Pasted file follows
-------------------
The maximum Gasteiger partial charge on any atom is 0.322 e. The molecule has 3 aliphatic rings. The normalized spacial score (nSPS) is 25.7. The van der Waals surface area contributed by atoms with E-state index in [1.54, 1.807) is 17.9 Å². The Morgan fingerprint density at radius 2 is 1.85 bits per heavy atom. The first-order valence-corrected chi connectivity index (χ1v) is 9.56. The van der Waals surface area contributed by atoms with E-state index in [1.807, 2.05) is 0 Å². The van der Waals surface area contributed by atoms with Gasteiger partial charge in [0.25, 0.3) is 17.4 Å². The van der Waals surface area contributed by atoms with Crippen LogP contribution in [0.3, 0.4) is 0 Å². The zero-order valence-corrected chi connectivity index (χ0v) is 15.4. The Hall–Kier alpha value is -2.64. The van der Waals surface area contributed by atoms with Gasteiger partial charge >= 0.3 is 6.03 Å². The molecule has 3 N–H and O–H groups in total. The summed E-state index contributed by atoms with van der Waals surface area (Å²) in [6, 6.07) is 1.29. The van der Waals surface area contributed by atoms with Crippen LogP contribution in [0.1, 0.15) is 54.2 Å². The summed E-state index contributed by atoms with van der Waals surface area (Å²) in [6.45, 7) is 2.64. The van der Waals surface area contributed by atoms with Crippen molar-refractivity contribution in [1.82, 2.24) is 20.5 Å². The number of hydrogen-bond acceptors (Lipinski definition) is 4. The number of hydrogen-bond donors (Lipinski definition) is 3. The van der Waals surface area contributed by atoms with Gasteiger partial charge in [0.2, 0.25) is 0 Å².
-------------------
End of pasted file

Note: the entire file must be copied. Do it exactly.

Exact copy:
The maximum Gasteiger partial charge on any atom is 0.322 e. The molecule has 3 aliphatic rings. The normalized spacial score (nSPS) is 25.7. The van der Waals surface area contributed by atoms with E-state index in [1.54, 1.807) is 17.9 Å². The Morgan fingerprint density at radius 2 is 1.85 bits per heavy atom. The first-order valence-corrected chi connectivity index (χ1v) is 9.56. The van der Waals surface area contributed by atoms with E-state index in [1.807, 2.05) is 0 Å². The van der Waals surface area contributed by atoms with Gasteiger partial charge in [0.25, 0.3) is 17.4 Å². The van der Waals surface area contributed by atoms with Crippen LogP contribution in [0.3, 0.4) is 0 Å². The zero-order valence-corrected chi connectivity index (χ0v) is 15.4. The Hall–Kier alpha value is -2.64. The van der Waals surface area contributed by atoms with Gasteiger partial charge >= 0.3 is 6.03 Å². The molecule has 3 N–H and O–H groups in total. The summed E-state index contributed by atoms with van der Waals surface area (Å²) in [6, 6.07) is 1.29. The van der Waals surface area contributed by atoms with Crippen LogP contribution in [0.1, 0.15) is 54.2 Å². The summed E-state index contributed by atoms with van der Waals surface area (Å²) in [6.45, 7) is 2.64. The van der Waals surface area contributed by atoms with Crippen molar-refractivity contribution in [1.82, 2.24) is 20.5 Å². The number of hydrogen-bond acceptors (Lipinski definition) is 4. The number of hydrogen-bond donors (Lipinski definition) is 3. The van der Waals surface area contributed by atoms with Gasteiger partial charge in [0.2, 0.25) is 0 Å².